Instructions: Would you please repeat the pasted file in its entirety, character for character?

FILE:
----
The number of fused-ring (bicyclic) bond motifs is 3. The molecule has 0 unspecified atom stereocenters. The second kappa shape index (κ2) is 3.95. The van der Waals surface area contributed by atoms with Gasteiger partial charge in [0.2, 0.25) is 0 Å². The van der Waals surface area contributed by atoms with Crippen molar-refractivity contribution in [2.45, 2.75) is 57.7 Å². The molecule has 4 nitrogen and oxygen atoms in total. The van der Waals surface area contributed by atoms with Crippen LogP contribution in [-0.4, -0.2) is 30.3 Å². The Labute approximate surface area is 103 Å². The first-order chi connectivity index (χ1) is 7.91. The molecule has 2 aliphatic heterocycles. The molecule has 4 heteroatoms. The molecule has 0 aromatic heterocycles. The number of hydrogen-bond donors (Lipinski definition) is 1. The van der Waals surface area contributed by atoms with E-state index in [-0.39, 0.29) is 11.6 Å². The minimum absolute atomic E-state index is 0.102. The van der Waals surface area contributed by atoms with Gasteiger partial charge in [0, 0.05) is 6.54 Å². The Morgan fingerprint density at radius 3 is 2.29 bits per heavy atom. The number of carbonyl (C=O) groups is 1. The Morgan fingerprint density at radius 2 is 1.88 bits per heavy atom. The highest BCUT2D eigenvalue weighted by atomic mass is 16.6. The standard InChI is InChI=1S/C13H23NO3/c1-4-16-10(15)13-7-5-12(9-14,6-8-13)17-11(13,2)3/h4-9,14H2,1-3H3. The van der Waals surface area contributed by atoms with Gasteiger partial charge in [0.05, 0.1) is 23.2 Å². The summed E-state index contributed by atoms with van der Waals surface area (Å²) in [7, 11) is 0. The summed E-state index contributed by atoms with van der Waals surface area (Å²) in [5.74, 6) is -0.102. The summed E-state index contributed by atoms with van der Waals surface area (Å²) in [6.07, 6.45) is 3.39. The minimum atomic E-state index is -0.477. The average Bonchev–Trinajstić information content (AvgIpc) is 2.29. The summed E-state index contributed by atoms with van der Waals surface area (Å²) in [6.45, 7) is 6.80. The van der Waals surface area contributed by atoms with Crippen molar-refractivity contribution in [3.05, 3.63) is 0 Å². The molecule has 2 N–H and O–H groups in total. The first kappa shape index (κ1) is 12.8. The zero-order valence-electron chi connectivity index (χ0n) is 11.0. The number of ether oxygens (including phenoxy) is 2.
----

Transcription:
The number of fused-ring (bicyclic) bond motifs is 3. The molecule has 0 unspecified atom stereocenters. The second kappa shape index (κ2) is 3.95. The van der Waals surface area contributed by atoms with Gasteiger partial charge in [0.2, 0.25) is 0 Å². The van der Waals surface area contributed by atoms with Crippen molar-refractivity contribution in [2.45, 2.75) is 57.7 Å². The molecule has 4 nitrogen and oxygen atoms in total. The van der Waals surface area contributed by atoms with Crippen LogP contribution in [-0.4, -0.2) is 30.3 Å². The Labute approximate surface area is 103 Å². The first-order chi connectivity index (χ1) is 7.91. The molecule has 2 aliphatic heterocycles. The molecule has 4 heteroatoms. The molecule has 0 aromatic heterocycles. The number of hydrogen-bond donors (Lipinski definition) is 1. The van der Waals surface area contributed by atoms with E-state index in [-0.39, 0.29) is 11.6 Å². The minimum absolute atomic E-state index is 0.102. The van der Waals surface area contributed by atoms with Gasteiger partial charge in [0, 0.05) is 6.54 Å². The Morgan fingerprint density at radius 3 is 2.29 bits per heavy atom. The number of carbonyl (C=O) groups is 1. The Morgan fingerprint density at radius 2 is 1.88 bits per heavy atom. The highest BCUT2D eigenvalue weighted by atomic mass is 16.6. The standard InChI is InChI=1S/C13H23NO3/c1-4-16-10(15)13-7-5-12(9-14,6-8-13)17-11(13,2)3/h4-9,14H2,1-3H3. The van der Waals surface area contributed by atoms with Gasteiger partial charge in [0.05, 0.1) is 23.2 Å². The summed E-state index contributed by atoms with van der Waals surface area (Å²) in [7, 11) is 0. The summed E-state index contributed by atoms with van der Waals surface area (Å²) in [5.74, 6) is -0.102. The summed E-state index contributed by atoms with van der Waals surface area (Å²) in [6.07, 6.45) is 3.39. The minimum atomic E-state index is -0.477. The average Bonchev–Trinajstić information content (AvgIpc) is 2.29. The summed E-state index contributed by atoms with van der Waals surface area (Å²) in [6.45, 7) is 6.80. The van der Waals surface area contributed by atoms with Crippen molar-refractivity contribution in [3.05, 3.63) is 0 Å². The molecule has 2 N–H and O–H groups in total. The first kappa shape index (κ1) is 12.8. The zero-order valence-electron chi connectivity index (χ0n) is 11.0. The number of ether oxygens (including phenoxy) is 2.